About the Speaker:
Nick Pruitt is a Visiting Assistant Professor of History at Eastern Nazarene College. He completed a BA in History at Wayland Baptist University, an MA in Church-State Studies at Baylor University, and a Ph.D. in History also at Baylor. His research interests are primarily in the history of American religion and culture. He is the author of an essay on the role of religion in the novels of Eudora Welty published in Southern Quarterly and the editor of a collection of essays on Texas Baptists during the Civil War under contract with Louisiana State University Press.
Add Women & Stir: Liberal Women in Conservative Times: Progressive Churchwomen in the Years Before “The Feminine Mystique”
During the 1940's and 1950's, an era usually associated with bobby sox and happy housewives, thousands of women in mainline Protestant churches were pursuing a radical social vision. The largest organization, Church Women United, forged an interracial campaign for civil rights, supported the UN, and protested nuclear weapons. Their leaders met with Eleanor Roosevelt and President Truman, leading atomic scientists, and lobbied Congress. Surprisingly, though, we know little about these remarkable women, who preferred using their husbands’ last names and never liked being called “feminists.” Come and learn more about their story, a vital clue to the women’s movement in the 1960s and the long and complex history of women in the twentieth century.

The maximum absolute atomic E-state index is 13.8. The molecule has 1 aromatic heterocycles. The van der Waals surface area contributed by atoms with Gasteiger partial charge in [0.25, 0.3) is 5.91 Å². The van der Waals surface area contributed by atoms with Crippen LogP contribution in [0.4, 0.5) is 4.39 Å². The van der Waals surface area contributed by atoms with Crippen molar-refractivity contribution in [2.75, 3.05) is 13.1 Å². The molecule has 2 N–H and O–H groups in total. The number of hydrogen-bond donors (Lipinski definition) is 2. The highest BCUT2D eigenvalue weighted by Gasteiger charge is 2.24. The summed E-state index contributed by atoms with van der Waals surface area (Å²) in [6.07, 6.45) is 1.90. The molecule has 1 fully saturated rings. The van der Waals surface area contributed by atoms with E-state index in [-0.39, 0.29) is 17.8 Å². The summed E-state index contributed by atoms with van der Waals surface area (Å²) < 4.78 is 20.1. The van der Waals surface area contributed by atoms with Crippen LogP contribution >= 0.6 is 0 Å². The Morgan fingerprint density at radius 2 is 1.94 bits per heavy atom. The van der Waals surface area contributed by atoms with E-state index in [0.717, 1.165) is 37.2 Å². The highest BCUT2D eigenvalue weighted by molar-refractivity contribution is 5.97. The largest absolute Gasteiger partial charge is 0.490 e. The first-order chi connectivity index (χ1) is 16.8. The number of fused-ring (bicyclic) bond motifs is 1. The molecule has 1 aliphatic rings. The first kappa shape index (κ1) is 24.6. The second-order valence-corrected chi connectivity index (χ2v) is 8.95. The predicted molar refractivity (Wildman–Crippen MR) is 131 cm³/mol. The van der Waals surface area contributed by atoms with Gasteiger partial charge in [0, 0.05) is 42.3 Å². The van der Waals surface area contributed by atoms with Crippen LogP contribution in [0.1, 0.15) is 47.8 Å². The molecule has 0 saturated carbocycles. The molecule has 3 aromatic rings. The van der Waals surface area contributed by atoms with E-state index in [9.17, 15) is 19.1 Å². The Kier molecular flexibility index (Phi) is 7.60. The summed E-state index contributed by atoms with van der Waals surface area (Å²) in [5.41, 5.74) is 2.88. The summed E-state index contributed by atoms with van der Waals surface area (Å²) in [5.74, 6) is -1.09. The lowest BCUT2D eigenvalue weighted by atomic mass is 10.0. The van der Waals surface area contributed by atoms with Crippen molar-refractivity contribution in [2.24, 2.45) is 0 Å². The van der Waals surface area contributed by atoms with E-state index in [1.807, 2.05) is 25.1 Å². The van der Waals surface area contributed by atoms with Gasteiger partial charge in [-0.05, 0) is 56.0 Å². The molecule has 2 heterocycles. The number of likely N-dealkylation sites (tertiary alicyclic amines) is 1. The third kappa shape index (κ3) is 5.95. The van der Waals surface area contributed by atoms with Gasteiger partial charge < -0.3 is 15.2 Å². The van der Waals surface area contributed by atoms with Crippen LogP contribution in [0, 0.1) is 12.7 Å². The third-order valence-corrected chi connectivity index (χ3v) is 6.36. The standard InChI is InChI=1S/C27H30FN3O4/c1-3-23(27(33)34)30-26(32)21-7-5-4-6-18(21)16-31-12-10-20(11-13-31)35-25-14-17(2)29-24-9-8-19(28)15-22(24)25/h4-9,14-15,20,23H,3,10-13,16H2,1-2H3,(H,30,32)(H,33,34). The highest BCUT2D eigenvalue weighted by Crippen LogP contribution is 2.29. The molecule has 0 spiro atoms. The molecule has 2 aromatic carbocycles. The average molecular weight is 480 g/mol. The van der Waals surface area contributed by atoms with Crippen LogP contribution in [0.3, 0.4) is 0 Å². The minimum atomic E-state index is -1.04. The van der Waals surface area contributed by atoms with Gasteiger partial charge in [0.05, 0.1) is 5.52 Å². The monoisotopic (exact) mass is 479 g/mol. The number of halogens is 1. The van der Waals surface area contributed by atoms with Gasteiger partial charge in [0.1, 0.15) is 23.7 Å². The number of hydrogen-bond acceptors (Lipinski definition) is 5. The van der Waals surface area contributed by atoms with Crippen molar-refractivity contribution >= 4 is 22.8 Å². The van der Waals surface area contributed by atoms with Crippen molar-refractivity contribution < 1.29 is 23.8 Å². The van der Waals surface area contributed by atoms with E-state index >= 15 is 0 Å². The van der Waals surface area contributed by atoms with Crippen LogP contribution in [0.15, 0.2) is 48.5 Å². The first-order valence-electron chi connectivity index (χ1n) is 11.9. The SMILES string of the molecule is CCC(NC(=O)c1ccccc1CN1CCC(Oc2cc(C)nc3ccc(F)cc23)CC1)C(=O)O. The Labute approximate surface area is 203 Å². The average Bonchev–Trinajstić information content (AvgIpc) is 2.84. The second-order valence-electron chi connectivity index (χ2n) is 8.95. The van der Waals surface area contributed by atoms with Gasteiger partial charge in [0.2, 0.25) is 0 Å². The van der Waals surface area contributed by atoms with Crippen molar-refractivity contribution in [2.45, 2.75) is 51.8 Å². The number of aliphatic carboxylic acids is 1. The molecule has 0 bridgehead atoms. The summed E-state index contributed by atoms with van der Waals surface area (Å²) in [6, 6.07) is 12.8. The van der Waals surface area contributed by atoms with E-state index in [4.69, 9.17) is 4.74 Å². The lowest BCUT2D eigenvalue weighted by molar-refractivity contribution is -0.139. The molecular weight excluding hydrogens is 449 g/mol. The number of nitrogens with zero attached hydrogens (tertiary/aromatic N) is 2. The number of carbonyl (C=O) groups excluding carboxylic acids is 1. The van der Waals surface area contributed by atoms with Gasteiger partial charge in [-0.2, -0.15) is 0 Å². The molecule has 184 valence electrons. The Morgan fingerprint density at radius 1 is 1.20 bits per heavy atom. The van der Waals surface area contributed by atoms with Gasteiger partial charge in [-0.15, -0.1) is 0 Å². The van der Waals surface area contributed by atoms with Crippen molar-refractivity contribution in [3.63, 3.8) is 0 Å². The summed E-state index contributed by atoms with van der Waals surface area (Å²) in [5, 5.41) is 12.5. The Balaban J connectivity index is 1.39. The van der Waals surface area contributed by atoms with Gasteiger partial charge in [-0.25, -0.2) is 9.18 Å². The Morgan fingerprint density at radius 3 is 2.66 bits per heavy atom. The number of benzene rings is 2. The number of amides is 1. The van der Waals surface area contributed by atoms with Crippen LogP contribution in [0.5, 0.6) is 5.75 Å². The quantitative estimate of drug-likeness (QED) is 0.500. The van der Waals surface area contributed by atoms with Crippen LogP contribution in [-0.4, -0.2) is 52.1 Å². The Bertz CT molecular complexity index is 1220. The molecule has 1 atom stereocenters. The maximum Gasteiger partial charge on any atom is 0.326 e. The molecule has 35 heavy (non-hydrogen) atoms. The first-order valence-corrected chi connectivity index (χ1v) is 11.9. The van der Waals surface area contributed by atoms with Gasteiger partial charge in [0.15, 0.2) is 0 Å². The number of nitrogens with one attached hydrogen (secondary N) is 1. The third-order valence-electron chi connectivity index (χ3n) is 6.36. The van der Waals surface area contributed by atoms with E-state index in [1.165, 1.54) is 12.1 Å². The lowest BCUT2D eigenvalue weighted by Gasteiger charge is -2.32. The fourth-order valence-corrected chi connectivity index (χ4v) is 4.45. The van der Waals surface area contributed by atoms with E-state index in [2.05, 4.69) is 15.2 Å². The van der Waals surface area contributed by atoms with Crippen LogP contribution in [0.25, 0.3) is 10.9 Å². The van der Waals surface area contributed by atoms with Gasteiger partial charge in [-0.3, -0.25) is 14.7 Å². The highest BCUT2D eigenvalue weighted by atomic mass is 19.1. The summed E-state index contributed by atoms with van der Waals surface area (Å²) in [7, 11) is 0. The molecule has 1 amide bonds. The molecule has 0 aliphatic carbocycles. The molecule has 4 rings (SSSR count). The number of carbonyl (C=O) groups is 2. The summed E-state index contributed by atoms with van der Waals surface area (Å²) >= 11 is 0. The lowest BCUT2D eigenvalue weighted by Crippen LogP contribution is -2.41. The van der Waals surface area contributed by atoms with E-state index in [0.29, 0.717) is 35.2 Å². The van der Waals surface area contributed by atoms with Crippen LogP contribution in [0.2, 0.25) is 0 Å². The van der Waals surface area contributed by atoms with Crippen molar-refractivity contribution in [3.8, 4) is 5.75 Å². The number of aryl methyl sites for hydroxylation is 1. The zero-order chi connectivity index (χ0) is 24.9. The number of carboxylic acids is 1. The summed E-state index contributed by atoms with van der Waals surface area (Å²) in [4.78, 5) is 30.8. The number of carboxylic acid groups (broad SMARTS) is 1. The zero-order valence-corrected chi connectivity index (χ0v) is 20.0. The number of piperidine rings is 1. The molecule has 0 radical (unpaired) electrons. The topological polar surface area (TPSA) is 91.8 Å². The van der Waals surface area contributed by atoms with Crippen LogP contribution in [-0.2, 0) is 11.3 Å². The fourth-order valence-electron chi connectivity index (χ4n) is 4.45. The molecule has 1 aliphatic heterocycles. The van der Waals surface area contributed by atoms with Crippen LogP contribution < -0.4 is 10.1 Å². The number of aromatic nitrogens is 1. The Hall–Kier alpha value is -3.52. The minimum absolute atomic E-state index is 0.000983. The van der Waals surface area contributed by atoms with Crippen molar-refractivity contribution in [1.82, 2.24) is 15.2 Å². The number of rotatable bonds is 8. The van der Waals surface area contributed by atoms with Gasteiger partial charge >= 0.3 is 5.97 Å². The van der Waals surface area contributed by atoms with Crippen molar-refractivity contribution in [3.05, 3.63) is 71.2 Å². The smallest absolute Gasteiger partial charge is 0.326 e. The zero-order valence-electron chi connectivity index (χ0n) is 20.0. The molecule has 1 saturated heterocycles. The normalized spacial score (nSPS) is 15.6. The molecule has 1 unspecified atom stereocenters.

Join Librarian Sara Belmonte as she talks about Emma Darling Cushman #ShePersisted #BeBoldForChange
please concact me. i found pilgeam things when i was 14...i want to show it....please.it misht be history....who can i talk too????\
Do you posses a copy of a history of West Congregational Church that I wrote a decade ago: Wheat & Weeds in a Country Parish?
I was pastor of the church during the 1960s and associate until about 2001.
I was professor at NECC for 3 decades, retiring 2001 as emeritus.
My education: The Roxbury Latin School (Boston), Wheaton College (Illinois), Fuller Theological Seminary, and Boston University (PhD in philosophy).